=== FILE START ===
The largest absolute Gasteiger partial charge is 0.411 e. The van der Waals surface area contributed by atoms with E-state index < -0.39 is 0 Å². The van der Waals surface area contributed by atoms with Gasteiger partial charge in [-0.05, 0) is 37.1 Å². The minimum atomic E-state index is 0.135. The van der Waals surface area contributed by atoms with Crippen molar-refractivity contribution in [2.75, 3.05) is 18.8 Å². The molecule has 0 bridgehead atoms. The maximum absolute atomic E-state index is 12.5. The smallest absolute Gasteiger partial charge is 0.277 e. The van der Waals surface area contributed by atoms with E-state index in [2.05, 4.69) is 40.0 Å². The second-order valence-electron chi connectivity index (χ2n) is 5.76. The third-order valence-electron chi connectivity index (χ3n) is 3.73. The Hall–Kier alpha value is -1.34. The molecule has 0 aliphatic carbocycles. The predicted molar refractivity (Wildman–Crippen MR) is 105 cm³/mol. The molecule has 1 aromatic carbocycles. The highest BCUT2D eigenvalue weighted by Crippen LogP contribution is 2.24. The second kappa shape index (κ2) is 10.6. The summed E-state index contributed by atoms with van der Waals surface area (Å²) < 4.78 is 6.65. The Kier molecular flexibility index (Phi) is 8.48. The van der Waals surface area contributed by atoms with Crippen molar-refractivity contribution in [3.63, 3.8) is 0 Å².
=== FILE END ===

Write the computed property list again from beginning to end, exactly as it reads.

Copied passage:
The largest absolute Gasteiger partial charge is 0.411 e. The van der Waals surface area contributed by atoms with E-state index < -0.39 is 0 Å². The van der Waals surface area contributed by atoms with Gasteiger partial charge in [-0.05, 0) is 37.1 Å². The minimum atomic E-state index is 0.135. The van der Waals surface area contributed by atoms with Crippen molar-refractivity contribution in [2.75, 3.05) is 18.8 Å². The molecule has 0 bridgehead atoms. The maximum absolute atomic E-state index is 12.5. The smallest absolute Gasteiger partial charge is 0.277 e. The van der Waals surface area contributed by atoms with E-state index in [2.05, 4.69) is 40.0 Å². The second-order valence-electron chi connectivity index (χ2n) is 5.76. The third-order valence-electron chi connectivity index (χ3n) is 3.73. The Hall–Kier alpha value is -1.34. The molecule has 0 aliphatic carbocycles. The predicted molar refractivity (Wildman–Crippen MR) is 105 cm³/mol. The molecule has 1 aromatic carbocycles. The highest BCUT2D eigenvalue weighted by Crippen LogP contribution is 2.24. The second kappa shape index (κ2) is 10.6. The summed E-state index contributed by atoms with van der Waals surface area (Å²) < 4.78 is 6.65. The Kier molecular flexibility index (Phi) is 8.48. The van der Waals surface area contributed by atoms with Crippen molar-refractivity contribution in [3.63, 3.8) is 0 Å².